No More Tears: A Brief Reflection For An ‘All Souls’/Memorial Service (Revelation 21:1-7)

After a week off, I return with two videos, which I’m posting at 15-minute intervals.

The second video will be my regular Lectionary teaching, but this one is for an ‘All Souls’/memorial service one of my churches is holding. I put All Souls in quote marks, because what we do probably doesn’t meet the aspirations of my Anglican and Catholic friends for such an occasion, but it is a pastoral service we normally offer each year for those who have been bereaved.

Revelation 21:1-7

I once worked with an Anglican rector who believed there would be no sea in heaven. Not much fun for anyone who enjoyed playing with a bucket and spade and wearing swimming trunks or a swimming costume!

His argument was based on the first verse of our reading, which includes the words, ‘there was no longer any sea.’ I disagreed with him, pointing out that Revelation uses a lot of picture language, and that the sea was something that terrified the ancients. So to say there would no longer be any sea was a way of saying that all our fears would be removed in the life of the age to come.

Unfortunately, my argument didn’t work, it just came up against intransigence. ‘If the Bible says there isn’t any sea in heaven, then there isn’t any sea,’ he said.

But even if I disagreed with him about that – and you may wonder why I’m starting an All Souls service address with this line of thought – there is definitely one form of water that will be abolished in God’s new creation when it comes.

Verse 4:

He will wipe every tear from their eyes. There will be no more death or mourning or crying or pain, for the old order of things has passed away.

No more tears. All wiped away. An end to crying.

No more tears. It’s a universal aspiration. Think of the song ‘No More Tears (Enough Is Enough)’ by Donna Summer and Barbra Streisand. It’s about the end of a relationship that started promisingly but descended into the man causing the woman misery.

No more tears. Even Ozzy Osbourne made an album with that title. It was the first recording he made sober.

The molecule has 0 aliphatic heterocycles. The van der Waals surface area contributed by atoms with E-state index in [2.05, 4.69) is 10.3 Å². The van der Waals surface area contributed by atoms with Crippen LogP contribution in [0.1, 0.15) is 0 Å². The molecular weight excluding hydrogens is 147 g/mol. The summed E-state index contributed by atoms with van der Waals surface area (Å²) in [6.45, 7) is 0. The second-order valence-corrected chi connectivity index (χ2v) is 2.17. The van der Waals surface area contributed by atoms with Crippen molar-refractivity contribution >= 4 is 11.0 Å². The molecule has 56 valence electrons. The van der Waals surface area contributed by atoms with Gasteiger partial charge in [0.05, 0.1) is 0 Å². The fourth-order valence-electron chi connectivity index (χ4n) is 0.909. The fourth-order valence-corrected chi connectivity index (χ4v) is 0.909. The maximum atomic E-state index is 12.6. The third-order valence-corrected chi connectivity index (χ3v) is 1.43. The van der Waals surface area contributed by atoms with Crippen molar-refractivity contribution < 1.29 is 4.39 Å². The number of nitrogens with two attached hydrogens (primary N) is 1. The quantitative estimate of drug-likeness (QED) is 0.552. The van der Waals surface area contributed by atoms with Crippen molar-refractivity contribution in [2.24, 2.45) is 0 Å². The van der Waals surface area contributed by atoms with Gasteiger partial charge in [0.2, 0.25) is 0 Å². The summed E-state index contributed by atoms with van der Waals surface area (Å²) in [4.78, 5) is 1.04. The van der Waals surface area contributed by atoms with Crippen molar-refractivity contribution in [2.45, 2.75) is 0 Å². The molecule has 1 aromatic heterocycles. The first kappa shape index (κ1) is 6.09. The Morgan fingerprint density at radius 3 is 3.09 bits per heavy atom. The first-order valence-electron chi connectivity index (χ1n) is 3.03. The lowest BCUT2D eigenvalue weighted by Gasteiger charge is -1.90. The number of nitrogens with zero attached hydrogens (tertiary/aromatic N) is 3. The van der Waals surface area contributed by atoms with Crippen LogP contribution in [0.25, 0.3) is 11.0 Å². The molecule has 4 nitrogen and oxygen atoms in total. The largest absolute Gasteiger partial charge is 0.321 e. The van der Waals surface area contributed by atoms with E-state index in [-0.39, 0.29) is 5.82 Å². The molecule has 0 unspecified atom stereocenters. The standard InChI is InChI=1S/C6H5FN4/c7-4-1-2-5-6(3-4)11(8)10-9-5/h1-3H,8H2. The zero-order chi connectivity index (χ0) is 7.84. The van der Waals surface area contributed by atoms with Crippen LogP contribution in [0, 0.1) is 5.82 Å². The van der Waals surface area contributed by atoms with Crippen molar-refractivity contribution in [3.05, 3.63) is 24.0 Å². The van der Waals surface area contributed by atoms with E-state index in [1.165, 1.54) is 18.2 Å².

We long for the day when there will be no more tears. Sometimes in this life our grief and pain is so huge and so draining that, in the words of Alison Moyet, we are ‘All cried out.’

My late aunt had a physiological problem with her tear ducts, and she couldn’t cry. But we long for the day when the tears don’t flow because we don’t need to cry anymore.

How we long for that on an occasion like today when we remember those we love dearly but who have been separated from us by death. Yes, we also learn to smile at happy memories. But we still weep.

No more tears.

Jesus says, that day is coming. When he makes all things new (verse 5), even the heavens and the earth (verse 1), he will make us new with resurrection bodies just like his. No longer will we be subject to decay and death. We shall have immortal bodies.

And we’re waiting for that day.

However, it already feels like a long wait. For all we know, it may be much longer yet. But it is coming.

And that’s why we light candles today for our loved ones. Small chinks of light in the darkness. For our hope is there, even in the darkest of times. At times it may seem to flicker and be at risk of being snuffed out, but it is real. It is real because of Jesus’ resurrection and his promises, which he always keeps.

As we come forward and put our lit taper on these tea lights, see it as a sign of hope. Light in the darkness. For all who entrust their lives to Jesus, light indestructible is coming.

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